Sarajevo’s Jewish Cemetery

It’s been a while since my last post… 19 days, to be exact, and that post didn’t actually provide much insight to what’s been going on in my life. I apologize for that, but things get rather busy and it’s actually rather nice to say, “I didn’t have time to use the computer,” in this modern world.

The weather here was wonderful today, and with the rising temperatures my mood definitely lifted as well. However, as with spring in any place I’ve lived, there is still a very long way to go until we’re actually in the clear. It snowed just last Saturday though, so I would be optimistic in my desire to pull out my shorts and my summer dresses. It’s so tempting to defy mother nature and just do it anyway, but I won’t. People here hang on to their winter coats longer than they do in Wisconsin. I’m sure if this warm spell were hitting Wausau, my schoolmates would be breaking out shorts and sandals with vigor. Things move slower in Bosnia, though. People are pretty confident that the temperature will drop again until proved otherwise, which is a rather shrewd prediction. All the same, the weather is warming overall, shakily and gradually, and I think we are through the worst of it.  This weekend is forecast to be lovely, and I’m hoping to go trekking up one of the hills surrounding Sarajevo with Savannah.

I’ve done several things in the past weeks. Recently, I visited Sarajevo’s Jewish cemetery. This is the second-largest Jewish cemetery in all of Europe, second only to the Prague cemetery. That statistic must refer to total graves, as the Sarajevo cemetery stretches up and up the bottom of Mount Trebević, covering a huge area. The Prague cemetery is confined by city streets, fences, buildings. It’s now a part of the ghetto museum, and my choir visited it when we toured there last spring, actually right around this time of year. Prague’s cemetery is not large, yet there are graves stacked upon graves, and the entire place is also well-preserved with a steady stream of visitors. Sarajevo is very different.

This past fall, I had stumbled upon the place after searching for about half an hour. It is extraordinarily beautiful, with a stunning white stone gate standing at the entrance to the cemetery and a small chapel just inside the gates, constructed out of the same stone. However, it’s not a tourist attraction, and despite its historical significance it is not well-maintained. A rich Jewish history exists in Sarajevo, although today fewer than 1,500 Jews live in all of Bosnia.

Jewish roots in Bosnia can be traced back as early as the late 15th century, when Sephardi Jews were fleeing the Spanish and Portuguese Inquisitions. They were welcomed in the Ottoman Empire, and settled in areas of Bosnia, Macedonia, and Thrace. This diaspora brought with it the treasured Sarajevo Haggadah, an illustrated prayer-book of sorts dating back to 1350. It is famous not only for its stunning, rich illustrations which are painted in color, but for its remarkable story of survival (particularly during WWII and the more recent Bosnian War). If you’re interested, you can read more about the Haggadah’s story here. There is also a historical fiction novel following the story of the Haggadah called “People of the Book.” But back to Sarajevo’s Jewish history.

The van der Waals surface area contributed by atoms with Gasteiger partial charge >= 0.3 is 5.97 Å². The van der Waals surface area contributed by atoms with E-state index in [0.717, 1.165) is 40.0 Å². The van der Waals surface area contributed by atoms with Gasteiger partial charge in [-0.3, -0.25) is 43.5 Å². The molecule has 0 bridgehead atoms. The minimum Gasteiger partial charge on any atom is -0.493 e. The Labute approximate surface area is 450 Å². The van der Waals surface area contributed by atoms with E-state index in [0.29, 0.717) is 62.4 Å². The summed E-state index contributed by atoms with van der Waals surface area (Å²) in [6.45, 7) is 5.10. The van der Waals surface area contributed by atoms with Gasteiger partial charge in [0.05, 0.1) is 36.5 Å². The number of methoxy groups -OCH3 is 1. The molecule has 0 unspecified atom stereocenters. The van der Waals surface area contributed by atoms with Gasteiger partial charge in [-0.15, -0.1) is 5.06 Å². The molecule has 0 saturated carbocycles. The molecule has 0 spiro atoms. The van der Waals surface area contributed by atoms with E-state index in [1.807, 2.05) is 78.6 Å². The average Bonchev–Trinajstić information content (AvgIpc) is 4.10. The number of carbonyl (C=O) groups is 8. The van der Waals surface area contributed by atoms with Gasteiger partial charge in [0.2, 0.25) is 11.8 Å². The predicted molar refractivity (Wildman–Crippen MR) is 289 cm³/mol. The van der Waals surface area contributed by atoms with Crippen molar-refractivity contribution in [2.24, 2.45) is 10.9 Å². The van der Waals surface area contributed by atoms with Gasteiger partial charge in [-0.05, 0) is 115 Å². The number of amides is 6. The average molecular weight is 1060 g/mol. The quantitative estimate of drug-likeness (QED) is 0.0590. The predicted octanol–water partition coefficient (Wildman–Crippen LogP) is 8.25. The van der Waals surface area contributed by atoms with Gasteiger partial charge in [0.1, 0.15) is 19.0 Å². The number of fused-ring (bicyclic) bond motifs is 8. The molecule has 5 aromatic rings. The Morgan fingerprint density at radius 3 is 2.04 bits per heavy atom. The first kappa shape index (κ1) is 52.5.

In 1630, the Jewish Cemetery was established when Rabbi Baruch rented the land. As of today, it is the oldest religious burial ground in the city, and is home to unique headstones. Many of them resemble stecci, not unlike the tombstones of the medieval Bosnian Kingdom, yet with Hebrew writing carved into their fronts.

The Sarajevo Jewish community grew when Ashkenazi Jews arrived in the mid-nineteenth century from Hungary around the time the Ottoman Empire lost Hungary (guess they had too much Turkey to be Hungary, right? Come on. You can laugh. It’s okay). Time moved on, and the Austro-Hungarian Empire collapsed with the end of WWI. By this point, there were approximately 13,000 Jews living in Bosnia and Herzegovina (source: Jewish Virtual Library).

14,000 Jews were living in BiH by 1940, 10,000 of whom were living in Sarajevo. Yugoslavia was invaded in 1941 by the Nazis and their allies and fell under control of the fascist Croatian government. Jews, Roma, and Serbs were heavily persecuted during this time, sent to camps in Croatia like Jasenovac and Pag. Many Bosnian Jews were deported to Auschwitz in Poland. By the end of the Holocaust, only 4,000 Jews remained in Bosnia and Herzegovina. Many (an estimated 2,000) left for Israel after WWII, and even more left in the 1990’s during the wars. Today a monument stone lays at the top of a flight of steps in the cemetery, a memorial to the victims of the Holocaust.

It was during the ’90’s and the Siege of Sarajevo that the Jewish Cemetery was on the Serb’s front line, and was mined following their retreat. It was de-mined in 1998 and has since been in the process of restoration. When I visited last fall, I wasn’t aware of that and was not only upset that in the 30 minutes I spent there I saw no other visitors, but that it appeared to be poorly kept. However, on my more recent visit, I had to walk around the front gates because the steps were being reconstructed, an inconvenience which I was very pleased about. There were, once again, no other visitors, but it was more peaceful that way.

Here are some of the photographs I took.

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One comment

  1. Rabbi Dan Danson · · Reply

    Hi Anna,

    Thanks for this vivid and sensative reflection and for taking us on along on your journey through the cemetery.

    L’Shalom,
    Rabbi Dan, Mt. Sinai Congregation
    Wausau

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